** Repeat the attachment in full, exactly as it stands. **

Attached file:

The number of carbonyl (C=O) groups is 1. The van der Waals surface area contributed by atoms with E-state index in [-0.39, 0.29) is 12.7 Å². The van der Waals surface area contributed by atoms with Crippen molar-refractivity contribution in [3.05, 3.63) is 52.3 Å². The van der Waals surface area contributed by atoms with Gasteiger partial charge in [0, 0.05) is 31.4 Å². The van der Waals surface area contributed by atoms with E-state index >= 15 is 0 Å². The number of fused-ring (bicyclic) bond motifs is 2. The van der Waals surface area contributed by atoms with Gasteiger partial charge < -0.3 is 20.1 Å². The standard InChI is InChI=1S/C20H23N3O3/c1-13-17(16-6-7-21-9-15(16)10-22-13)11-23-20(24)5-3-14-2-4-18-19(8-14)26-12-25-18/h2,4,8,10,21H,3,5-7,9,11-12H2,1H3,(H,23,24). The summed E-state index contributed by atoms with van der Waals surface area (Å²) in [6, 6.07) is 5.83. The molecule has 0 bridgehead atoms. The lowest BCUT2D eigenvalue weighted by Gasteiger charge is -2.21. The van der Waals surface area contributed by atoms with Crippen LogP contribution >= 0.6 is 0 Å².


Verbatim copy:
The number of carbonyl (C=O) groups is 1. The van der Waals surface area contributed by atoms with E-state index in [-0.39, 0.29) is 12.7 Å². The van der Waals surface area contributed by atoms with Crippen molar-refractivity contribution in [3.05, 3.63) is 52.3 Å². The van der Waals surface area contributed by atoms with Gasteiger partial charge in [0, 0.05) is 31.4 Å². The van der Waals surface area contributed by atoms with E-state index >= 15 is 0 Å². The number of fused-ring (bicyclic) bond motifs is 2. The van der Waals surface area contributed by atoms with Gasteiger partial charge < -0.3 is 20.1 Å². The standard InChI is InChI=1S/C20H23N3O3/c1-13-17(16-6-7-21-9-15(16)10-22-13)11-23-20(24)5-3-14-2-4-18-19(8-14)26-12-25-18/h2,4,8,10,21H,3,5-7,9,11-12H2,1H3,(H,23,24). The summed E-state index contributed by atoms with van der Waals surface area (Å²) in [6, 6.07) is 5.83. The molecule has 0 bridgehead atoms. The lowest BCUT2D eigenvalue weighted by Gasteiger charge is -2.21. The van der Waals surface area contributed by atoms with Crippen LogP contribution >= 0.6 is 0 Å².